After the holiday shopping, football and self-loathing that accompanies shoveling down half a pecan pie will come the reports about how retailers fared during the Black Friday weekend. But whether those numbers come in at record highs or fantastic lows, it will signal very little about how the holiday retail season will go, or even about the economy more broadly.
Data provided by the National Retail Federation show that even amid wide holiday spending fluctuations, Thanksgiving weekend sales have in recent years tended to only grow. In 2006, for example, the foundation counted $34.4 billion in Black Friday weekend sales, or around $40 billion in 2013 dollars. That same year, holiday sales were around $594 billion, according to Census Bureau data compiled by the NRF. In 2012, Thanksgiving weekend sales were far higher than six years ago, at around $60 billion, but total holiday sales were lower, at around $588 billion.
"Black Friday is an interesting day but not necessarily a barometer for the whole holiday season," says Bill Martin, founder of retail analytics firm Shoppertrak. He says that's in part because retailers have trained shoppers to expect huge discounts on Black Friday weekend – discounts that are not in place normally.
Indeed, while a strong Black Friday might signal confident consumers, it also can signal that consumers want to shop, but only as long as they can get 60 percent off.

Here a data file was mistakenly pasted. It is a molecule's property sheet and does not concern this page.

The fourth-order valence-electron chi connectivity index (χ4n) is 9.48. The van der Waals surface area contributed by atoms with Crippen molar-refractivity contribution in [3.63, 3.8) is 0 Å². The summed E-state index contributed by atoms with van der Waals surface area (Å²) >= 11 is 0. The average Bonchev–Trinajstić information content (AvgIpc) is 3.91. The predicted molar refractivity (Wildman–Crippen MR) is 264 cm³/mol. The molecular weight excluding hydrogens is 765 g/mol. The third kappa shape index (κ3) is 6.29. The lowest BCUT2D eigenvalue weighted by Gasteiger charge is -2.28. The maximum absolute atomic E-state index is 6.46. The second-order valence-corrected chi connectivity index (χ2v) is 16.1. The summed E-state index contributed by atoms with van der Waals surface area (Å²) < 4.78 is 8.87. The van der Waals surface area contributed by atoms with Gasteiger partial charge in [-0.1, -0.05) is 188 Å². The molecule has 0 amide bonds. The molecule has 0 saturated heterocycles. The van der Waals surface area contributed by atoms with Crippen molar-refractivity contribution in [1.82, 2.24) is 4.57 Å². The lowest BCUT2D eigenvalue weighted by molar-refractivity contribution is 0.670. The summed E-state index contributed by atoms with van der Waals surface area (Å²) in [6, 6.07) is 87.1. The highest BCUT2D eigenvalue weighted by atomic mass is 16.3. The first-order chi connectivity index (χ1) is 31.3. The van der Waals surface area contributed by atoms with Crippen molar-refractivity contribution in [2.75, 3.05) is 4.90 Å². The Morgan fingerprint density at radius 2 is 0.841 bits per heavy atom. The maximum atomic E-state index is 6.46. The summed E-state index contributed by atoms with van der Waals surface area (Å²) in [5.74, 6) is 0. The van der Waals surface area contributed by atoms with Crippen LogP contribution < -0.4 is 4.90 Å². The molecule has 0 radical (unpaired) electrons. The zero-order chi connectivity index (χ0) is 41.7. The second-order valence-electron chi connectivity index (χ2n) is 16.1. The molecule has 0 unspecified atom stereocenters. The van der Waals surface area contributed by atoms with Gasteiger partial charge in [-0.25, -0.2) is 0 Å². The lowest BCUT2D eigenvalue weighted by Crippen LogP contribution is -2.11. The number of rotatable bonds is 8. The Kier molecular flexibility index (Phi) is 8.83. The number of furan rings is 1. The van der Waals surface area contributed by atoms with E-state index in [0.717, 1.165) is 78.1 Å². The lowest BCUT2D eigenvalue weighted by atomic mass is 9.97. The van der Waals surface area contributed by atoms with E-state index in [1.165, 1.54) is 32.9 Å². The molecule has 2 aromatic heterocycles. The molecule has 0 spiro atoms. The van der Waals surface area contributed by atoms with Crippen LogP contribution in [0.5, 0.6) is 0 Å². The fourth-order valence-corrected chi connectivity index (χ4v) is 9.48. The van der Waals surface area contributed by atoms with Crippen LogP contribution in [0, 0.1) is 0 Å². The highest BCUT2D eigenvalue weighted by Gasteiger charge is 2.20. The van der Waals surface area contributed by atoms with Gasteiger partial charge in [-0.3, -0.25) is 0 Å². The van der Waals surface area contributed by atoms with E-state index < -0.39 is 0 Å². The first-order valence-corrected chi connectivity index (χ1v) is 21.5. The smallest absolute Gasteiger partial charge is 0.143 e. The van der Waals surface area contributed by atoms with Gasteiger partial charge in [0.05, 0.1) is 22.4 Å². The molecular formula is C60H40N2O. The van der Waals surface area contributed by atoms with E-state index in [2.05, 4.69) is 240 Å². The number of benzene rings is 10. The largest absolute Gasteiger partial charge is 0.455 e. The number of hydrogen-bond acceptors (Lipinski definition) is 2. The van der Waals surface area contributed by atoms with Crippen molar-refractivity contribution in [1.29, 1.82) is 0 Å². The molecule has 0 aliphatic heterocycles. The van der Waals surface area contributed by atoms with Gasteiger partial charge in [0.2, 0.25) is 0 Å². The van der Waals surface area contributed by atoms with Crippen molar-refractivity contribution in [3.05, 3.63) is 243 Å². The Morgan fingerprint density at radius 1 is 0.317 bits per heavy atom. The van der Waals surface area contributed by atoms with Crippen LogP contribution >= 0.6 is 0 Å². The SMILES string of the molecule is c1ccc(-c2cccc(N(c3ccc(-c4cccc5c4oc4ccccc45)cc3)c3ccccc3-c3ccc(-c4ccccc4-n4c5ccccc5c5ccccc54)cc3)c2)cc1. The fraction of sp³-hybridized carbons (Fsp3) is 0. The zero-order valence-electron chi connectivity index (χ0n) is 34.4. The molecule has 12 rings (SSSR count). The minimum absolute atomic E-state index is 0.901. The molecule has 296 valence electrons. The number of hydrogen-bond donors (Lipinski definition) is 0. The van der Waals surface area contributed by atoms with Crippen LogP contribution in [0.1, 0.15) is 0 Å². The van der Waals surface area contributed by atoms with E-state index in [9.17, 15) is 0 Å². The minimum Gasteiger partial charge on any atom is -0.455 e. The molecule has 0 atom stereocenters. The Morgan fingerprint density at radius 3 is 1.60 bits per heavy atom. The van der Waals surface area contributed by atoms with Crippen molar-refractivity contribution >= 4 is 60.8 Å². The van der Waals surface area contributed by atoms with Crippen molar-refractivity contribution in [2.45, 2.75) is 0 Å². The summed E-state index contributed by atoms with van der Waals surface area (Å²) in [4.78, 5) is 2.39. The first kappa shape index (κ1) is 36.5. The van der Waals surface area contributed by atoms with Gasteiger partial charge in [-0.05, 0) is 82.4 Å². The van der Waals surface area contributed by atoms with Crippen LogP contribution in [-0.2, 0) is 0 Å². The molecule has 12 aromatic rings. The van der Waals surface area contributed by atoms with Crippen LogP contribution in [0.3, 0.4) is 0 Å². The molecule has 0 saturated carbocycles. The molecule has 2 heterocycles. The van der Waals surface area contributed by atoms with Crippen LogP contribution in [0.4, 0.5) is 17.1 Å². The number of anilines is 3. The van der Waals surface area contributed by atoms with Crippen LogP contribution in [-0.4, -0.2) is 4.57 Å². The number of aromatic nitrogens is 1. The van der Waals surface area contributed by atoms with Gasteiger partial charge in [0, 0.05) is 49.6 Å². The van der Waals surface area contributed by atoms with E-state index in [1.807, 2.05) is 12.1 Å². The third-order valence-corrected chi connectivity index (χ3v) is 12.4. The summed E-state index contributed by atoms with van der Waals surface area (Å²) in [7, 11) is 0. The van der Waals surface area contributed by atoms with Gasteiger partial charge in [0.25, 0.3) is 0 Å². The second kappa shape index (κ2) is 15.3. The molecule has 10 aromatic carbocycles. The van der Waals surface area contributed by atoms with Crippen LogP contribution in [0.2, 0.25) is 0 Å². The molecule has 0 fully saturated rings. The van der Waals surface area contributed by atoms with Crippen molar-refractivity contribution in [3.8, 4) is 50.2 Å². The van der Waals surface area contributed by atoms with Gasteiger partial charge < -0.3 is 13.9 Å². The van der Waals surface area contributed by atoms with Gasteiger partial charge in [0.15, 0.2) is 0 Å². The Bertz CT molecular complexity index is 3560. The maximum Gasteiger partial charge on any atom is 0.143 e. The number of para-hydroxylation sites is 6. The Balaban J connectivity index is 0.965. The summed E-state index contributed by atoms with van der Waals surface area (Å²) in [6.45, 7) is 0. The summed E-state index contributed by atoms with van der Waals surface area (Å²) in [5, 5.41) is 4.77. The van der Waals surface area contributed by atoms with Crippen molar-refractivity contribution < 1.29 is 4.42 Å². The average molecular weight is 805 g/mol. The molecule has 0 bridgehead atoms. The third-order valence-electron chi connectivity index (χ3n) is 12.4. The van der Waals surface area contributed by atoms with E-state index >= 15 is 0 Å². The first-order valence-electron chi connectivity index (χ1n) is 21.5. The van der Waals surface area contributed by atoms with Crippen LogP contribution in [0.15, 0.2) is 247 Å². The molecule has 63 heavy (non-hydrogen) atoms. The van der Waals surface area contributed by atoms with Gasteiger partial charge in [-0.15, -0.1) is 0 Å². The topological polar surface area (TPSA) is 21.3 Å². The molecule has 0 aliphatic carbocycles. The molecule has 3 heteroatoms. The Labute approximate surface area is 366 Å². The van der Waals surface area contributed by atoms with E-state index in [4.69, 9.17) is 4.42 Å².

"In 2009 when the economy tanked, basically, there were record numbers out and about during Black Friday weekend," says Kathy Grannis, a spokesperson for the NRF. "In a good economy, people have less of a reason to set the alarm."
It's not just Black Friday weekend that has seen strong sales growth; Martin says holiday shopping is creeping ever further into November, thanks to retailers promoting holiday shopping ever earlier.
"Even though Black Friday has been the top selling day of the year, we've seen stronger sales in November but then softer sales in December," he says. But since November has grown at the expense of December, he adds that a stronger November, like a strong Thanksgiving weekend, is likewise not indicative that consumers are ready to spend big.
"You can't really look at November and say, 'Oh, it was great. Therefore, we're going to have a great holiday season,'" he says.
One other manifestation of that relentlessly earlier shopping push is the trend of stores opening on Thanksgiving. Wal-Mart, Best Buy, and Kmart are just a few of the major retailers that will open their doors on Turkey Day. If this trend continues, Martin says, it may dethrone Black Friday as the biggest shopping day of the year.
"If we see that opening on Thursday continues to gain momentum at the expense of Friday, eventually we might see Super Saturday gain the top spot once again someday," he says, referring to the final Saturday before Christmas. But when it comes to the four-day Thanksgiving shopping-fest, it's a different story, he says: "From a weekend standpoint, Black Friday is still going to be the king."